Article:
Out: Cheap prime rib. In: Duck tongue tacos.
You’ve just completed one of the greatest sit-down dinners on the planet – an alchemic, 15-course opera of texture, flavor and presentation. The savory delight of the frog leg fritters lingers meaningfully on your palate. You smile at the memory of the spectacular pea soup with flan of foie gras. All of it wonderful, all of it blurring slightly behind the combined magnifying effect of the expertly-matched wine that you sipped throughout the two-hour ordeal.
You emerge from Joël Robuchon at the MGM Grand and collide head-on with several thousand people exiting the night’s Manny Pacquiao/Timothy Bradley middleweight championship bout, becoming – quite possibly – the first person in recorded human history to finish a Michelin-starred meal and immediately find himself in a sea of pissed-off Filipino fight fans.
How can you not love Las Vegas?
Certainly, the town has always had its surreal and sensual charms, but modern Las Vegas boasts something the bygone Rat Pack Vegas of the ’60s and ’70s lacked – a thriving international food scene. Local pundits trace the city’s fine-dining transformation to 1992. That was the year Wolfgang Puck opened a Spago outpost at Caesar’s Palace, triggering an unprecedented migration of celebrity chefs and high-concept, high-dollar gustatory destinations to the Nevada desert. Evidently, gamblers do not live on $9.99 prime rib alone.
Arguably, the two-mile sliver of Las Vegas Boulevard stretching north from the MGM Grand encompasses more high-end dining than any comparable stretch of real estate in the world – so many remarkable restaurants, in fact, that you could not possibly try them all in a single visit without courting a Leaving Las Vegas-style consumption coma. But if you have three days and a nice stash of blackjack winnings at your disposal, this Strip-focused itinerary makes for a true culinary jackpot.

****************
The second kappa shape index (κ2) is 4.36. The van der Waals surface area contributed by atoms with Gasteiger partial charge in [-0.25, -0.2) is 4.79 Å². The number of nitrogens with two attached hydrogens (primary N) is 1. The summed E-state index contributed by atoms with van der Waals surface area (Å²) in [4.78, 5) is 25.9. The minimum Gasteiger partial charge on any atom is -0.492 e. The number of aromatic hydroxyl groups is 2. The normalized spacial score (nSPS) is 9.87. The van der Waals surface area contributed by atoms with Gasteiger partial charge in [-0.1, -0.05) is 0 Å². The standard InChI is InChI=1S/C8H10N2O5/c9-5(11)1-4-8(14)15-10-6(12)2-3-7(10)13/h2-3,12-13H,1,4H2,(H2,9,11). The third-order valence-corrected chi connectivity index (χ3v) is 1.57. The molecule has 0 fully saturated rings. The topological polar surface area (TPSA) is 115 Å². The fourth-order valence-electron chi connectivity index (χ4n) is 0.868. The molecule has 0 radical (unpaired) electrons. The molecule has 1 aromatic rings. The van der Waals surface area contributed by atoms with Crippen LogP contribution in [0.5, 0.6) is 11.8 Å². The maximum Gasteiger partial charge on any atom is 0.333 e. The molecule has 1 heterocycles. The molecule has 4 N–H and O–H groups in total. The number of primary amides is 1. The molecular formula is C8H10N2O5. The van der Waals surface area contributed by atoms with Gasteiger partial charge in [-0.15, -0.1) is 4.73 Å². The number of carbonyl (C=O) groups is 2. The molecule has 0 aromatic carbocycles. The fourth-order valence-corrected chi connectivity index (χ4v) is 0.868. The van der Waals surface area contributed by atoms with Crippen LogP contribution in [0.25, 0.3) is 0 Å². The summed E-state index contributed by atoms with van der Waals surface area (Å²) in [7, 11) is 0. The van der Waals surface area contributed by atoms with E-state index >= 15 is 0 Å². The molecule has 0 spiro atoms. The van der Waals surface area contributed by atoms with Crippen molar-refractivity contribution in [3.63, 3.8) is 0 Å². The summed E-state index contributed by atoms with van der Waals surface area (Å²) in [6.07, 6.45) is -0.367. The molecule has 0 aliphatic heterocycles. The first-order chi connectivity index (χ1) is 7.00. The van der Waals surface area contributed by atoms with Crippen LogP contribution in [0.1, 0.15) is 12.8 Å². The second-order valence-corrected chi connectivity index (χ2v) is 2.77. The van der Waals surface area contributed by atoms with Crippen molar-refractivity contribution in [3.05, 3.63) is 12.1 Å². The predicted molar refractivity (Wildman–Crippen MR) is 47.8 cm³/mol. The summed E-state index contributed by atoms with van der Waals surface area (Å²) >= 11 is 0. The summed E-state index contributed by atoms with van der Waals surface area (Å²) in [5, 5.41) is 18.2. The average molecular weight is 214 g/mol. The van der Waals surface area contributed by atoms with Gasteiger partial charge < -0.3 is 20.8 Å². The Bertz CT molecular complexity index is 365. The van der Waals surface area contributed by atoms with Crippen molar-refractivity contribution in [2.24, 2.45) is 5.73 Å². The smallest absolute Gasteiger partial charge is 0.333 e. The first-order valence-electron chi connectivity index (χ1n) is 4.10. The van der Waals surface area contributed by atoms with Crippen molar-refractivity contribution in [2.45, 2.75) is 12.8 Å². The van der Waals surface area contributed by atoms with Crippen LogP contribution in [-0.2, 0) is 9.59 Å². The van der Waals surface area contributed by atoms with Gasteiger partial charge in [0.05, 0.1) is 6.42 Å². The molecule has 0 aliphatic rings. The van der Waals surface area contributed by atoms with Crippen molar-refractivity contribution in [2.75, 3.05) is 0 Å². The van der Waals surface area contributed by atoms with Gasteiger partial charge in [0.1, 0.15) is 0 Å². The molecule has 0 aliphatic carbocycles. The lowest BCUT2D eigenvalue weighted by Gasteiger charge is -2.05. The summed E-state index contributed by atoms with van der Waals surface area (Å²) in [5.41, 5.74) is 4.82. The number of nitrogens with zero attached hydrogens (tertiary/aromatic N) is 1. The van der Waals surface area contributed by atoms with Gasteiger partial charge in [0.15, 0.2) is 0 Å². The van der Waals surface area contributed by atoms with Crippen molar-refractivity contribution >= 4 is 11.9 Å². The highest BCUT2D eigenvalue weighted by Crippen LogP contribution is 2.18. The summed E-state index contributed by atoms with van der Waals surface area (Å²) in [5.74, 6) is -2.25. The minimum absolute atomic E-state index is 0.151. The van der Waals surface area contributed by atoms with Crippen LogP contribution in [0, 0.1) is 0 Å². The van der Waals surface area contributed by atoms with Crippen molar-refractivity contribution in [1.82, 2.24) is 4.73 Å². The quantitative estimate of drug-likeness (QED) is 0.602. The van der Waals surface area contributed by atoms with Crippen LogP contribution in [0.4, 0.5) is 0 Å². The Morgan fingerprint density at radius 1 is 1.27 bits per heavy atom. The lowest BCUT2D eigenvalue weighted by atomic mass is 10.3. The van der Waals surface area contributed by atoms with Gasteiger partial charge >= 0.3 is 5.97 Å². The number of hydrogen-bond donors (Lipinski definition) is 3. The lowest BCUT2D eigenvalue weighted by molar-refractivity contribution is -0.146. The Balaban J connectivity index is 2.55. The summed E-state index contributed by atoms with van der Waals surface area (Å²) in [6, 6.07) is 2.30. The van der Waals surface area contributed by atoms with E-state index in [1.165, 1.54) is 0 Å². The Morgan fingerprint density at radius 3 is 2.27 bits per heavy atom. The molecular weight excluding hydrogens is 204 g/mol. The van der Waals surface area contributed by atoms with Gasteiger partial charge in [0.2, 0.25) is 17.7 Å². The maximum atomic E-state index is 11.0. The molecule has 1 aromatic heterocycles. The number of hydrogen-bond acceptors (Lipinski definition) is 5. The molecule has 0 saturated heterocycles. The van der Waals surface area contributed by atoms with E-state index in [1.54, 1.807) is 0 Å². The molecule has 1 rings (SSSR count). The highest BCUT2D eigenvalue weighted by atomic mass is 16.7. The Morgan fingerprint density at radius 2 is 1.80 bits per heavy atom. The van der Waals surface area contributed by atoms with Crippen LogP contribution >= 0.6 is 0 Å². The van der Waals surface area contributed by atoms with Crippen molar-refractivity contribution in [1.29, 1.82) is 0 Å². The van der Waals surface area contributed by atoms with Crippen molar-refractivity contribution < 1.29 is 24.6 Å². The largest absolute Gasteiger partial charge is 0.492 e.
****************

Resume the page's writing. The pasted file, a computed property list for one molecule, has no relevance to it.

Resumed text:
Let’s assume you just touched down at McCarran International. It’s around noon and you have a dull, uncomplicated hunger. A burger is logical – but does that mean you should slum it at the Burger King in the Tropicana? Lord, no. Hit up Holsteins Shakes and Buns at the super-slick Cosmopolitan Resort and Spa (3708 S. Las Vegas Blvd., 702-698-7940, holsteinslv.com). Done in cheeky animated cow murals and diner-style booth seating, it bustles on a Friday afternoon with weekend early-birds wolfing down elevated pub-grub – including delicious crispy-brown Ipswich fried clams with green goddess dressing ($14) – and Zinburger-style haute hammies. Price-point-wise, the star of the menu is the Billionaire Burger ($28), so named for the lobe of foie gras and dollop of truffle mayo spread over a patty of Kobe beef. It’s an umami-bomb, no doubt about it. For something a little less Type II diabetes-y, try the Rising Sun – a teriyaki burger inventively topped with crispy yam and tempura avocado ($17).
According to no less an authority than Jeremy Pacheco – the talented executive chef at Lon’s at the Hermosa – the Cosmopolitan has amassed one of the most lavish stables of culinary talent in Vegas. So why not stay for dinner? Better yet, grab appetizers at China Poblano (3708 S. Las Vegas Blvd., 702-698-7900, chinapoblano.com), the brash fusion restaurant from small plates maestro Jose Andres that performs like a gourmet version of the Valley’s own Chino Bandido. Take heart: This is not the Latin-Asian answer to the gentrified “ethnic” cuisine of P.F. Chang’s. It can be hardcore. The fantastic sui mai beef dumplings with daikon radish ($14) are relatively tame, but fans of Asian exotica will freak over the “Silencio” duck-tongue taco ($5.50) with lychees, or the “Viva China” tendon taco with Kumamoto oyster ($5.50). To answer the inevitable question: Duck tongue has the texture of shiitake mushroom. And tastes like chicken, naturally.
Next, amble upstairs to Comme Ça (3708 S. Las Vegas Blvd., 702-698-7910, commecarestaurant.com/las-vegas) – the Vegas outpost of chef David Myers’ acclaimed Los Angeles brasserie. Overlooking the Strip, the restaurant is classy but studiously unpretentious, with a menu of farm-to-plate French country delicacies that strike clean notes throughout. Start with the spectacular roasted beet salad, expertly phrased with mascarpone and smoked salmon under a mustard-seed vinaigrette ($12). I’ve never had better. And don’t miss the Berkshire pork trio, which unites tete de cochon (head cheese, yo), belly and rack meats in a discreet but delightful carnival of porcine succulence. It’s some truly fine swine.